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As local state laws controlling dissent and protest rain down on north american activists and social movements (e.g., “Since Trump’s Election, 20 States Have Moved to Criminalize Dissent”,, 23/06/2017),  france’s new Macron government is seeking the 6th extension of the country’s state of emergency, with an amendment allowing for the prohibition to enter or pass through a designated geographical or territorial area  of someone declared by a police prefect to be a potential obstacle to the actions of the public authority (known in french as an “interdiction de séjour“).

According to numbers communicated to the newspaper Le Monde by the country’s senate, among the 618 prohibitions decreed since the beginning of the state of emergency, 438 were in response to the protests against the new labour law.  The first home arrests, under the law, were made at the end of 2015, at the time of the Paris climate summit. (Le Monde 29/06/2017)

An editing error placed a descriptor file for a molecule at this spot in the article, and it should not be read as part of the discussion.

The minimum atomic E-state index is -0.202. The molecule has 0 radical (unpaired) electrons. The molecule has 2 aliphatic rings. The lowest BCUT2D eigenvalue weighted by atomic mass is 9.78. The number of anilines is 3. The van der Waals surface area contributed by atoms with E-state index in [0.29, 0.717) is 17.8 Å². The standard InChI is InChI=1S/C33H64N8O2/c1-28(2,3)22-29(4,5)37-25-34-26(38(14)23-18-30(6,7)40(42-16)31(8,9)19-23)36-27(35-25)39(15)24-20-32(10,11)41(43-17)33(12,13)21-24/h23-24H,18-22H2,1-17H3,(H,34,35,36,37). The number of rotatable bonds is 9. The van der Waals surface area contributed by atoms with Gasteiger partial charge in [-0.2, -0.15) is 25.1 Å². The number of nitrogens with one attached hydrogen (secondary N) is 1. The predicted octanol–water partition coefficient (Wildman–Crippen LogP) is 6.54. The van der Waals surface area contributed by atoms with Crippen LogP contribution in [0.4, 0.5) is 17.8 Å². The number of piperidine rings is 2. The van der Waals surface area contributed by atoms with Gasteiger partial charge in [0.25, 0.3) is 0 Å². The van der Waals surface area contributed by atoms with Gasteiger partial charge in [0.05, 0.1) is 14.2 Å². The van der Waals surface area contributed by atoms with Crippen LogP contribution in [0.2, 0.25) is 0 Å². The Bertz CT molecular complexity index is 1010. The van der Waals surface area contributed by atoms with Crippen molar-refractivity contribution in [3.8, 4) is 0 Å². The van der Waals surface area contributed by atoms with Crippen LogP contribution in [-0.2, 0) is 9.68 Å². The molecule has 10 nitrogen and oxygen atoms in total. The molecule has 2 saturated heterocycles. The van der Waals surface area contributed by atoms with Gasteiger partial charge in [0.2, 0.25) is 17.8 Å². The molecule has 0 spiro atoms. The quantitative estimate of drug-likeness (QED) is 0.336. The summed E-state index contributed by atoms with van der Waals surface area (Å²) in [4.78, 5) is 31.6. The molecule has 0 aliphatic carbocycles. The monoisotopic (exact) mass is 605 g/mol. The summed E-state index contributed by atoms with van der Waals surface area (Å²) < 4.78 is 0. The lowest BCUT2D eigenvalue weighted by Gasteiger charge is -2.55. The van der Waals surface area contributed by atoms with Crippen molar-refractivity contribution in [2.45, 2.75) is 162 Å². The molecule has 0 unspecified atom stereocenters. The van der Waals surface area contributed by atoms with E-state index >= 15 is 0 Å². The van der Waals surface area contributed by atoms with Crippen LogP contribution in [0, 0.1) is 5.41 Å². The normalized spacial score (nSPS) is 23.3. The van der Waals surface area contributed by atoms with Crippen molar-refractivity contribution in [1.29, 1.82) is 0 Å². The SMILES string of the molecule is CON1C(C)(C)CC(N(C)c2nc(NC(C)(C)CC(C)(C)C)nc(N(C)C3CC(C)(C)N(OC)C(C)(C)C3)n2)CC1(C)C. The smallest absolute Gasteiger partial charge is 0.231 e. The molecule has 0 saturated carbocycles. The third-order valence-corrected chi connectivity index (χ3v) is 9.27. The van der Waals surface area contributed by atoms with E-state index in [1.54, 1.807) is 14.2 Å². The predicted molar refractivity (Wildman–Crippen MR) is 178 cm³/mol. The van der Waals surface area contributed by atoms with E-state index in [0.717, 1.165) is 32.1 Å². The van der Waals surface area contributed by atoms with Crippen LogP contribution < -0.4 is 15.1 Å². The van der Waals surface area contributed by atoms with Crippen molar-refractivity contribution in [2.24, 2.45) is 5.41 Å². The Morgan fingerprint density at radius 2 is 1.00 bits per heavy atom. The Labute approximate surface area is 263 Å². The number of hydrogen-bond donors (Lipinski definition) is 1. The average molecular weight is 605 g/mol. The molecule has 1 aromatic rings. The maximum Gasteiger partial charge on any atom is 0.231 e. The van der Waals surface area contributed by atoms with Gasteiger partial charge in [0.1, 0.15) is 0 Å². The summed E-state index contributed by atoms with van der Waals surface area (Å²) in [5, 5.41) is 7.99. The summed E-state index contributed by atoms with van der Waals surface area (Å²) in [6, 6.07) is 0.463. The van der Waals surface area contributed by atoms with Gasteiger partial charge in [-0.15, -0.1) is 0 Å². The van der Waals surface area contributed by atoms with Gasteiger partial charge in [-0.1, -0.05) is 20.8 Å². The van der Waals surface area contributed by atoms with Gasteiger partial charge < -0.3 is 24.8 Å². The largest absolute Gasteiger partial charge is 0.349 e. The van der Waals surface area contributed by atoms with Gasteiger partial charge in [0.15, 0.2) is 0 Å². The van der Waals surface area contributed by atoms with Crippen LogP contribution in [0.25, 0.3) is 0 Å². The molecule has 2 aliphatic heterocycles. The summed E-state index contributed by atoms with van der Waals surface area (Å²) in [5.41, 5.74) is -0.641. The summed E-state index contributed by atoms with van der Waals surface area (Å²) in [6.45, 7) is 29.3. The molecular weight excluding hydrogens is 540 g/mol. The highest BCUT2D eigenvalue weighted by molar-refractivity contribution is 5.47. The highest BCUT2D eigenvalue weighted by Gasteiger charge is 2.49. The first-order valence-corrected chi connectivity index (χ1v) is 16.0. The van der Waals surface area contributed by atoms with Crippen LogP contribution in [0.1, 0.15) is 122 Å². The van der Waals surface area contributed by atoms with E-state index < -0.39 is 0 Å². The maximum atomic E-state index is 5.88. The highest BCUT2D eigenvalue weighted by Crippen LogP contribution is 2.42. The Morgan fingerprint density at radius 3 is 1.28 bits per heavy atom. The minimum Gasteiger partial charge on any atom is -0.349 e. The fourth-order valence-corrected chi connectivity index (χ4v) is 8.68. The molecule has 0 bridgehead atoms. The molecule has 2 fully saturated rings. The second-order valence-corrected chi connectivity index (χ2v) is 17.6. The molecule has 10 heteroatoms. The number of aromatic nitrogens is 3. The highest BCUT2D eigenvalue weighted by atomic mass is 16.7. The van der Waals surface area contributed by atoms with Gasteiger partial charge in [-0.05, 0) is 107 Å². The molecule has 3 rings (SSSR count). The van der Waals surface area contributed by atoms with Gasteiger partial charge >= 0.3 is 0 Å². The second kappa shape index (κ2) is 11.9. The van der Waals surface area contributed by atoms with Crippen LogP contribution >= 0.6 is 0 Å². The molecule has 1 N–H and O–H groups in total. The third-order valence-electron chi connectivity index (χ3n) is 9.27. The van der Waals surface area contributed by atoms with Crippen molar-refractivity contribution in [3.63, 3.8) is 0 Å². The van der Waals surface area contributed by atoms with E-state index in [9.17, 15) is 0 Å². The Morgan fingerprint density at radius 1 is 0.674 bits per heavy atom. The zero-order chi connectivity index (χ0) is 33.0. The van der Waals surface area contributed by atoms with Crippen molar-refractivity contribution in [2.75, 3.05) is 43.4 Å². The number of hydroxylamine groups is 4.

The state of emergency in france, publicly justified by the supposed need to combat terrorism, quickly turns against those it is supposed to protect.  Or more precisely, under a permanent state of emergency or exception, we all become potential “terrorists”.

The proliferating anti-terrorist legislation and parallel security laws and measures generalise, legally, a global state of exception.  If we do not cite the examples of openly “authoritarian” states, it is because they rarely make any pretentious appeals to the rule of law.  It is in the so-called “democracies” where the issue arises most clearly; but only to teach us that underlying all state authority is the arbitrary violence of police-military sovereignty.

Girogio Agamben’s reflections on the role of the police under the state of exception continues to resonate. …

Sovereign Police

by Giorgio Agamben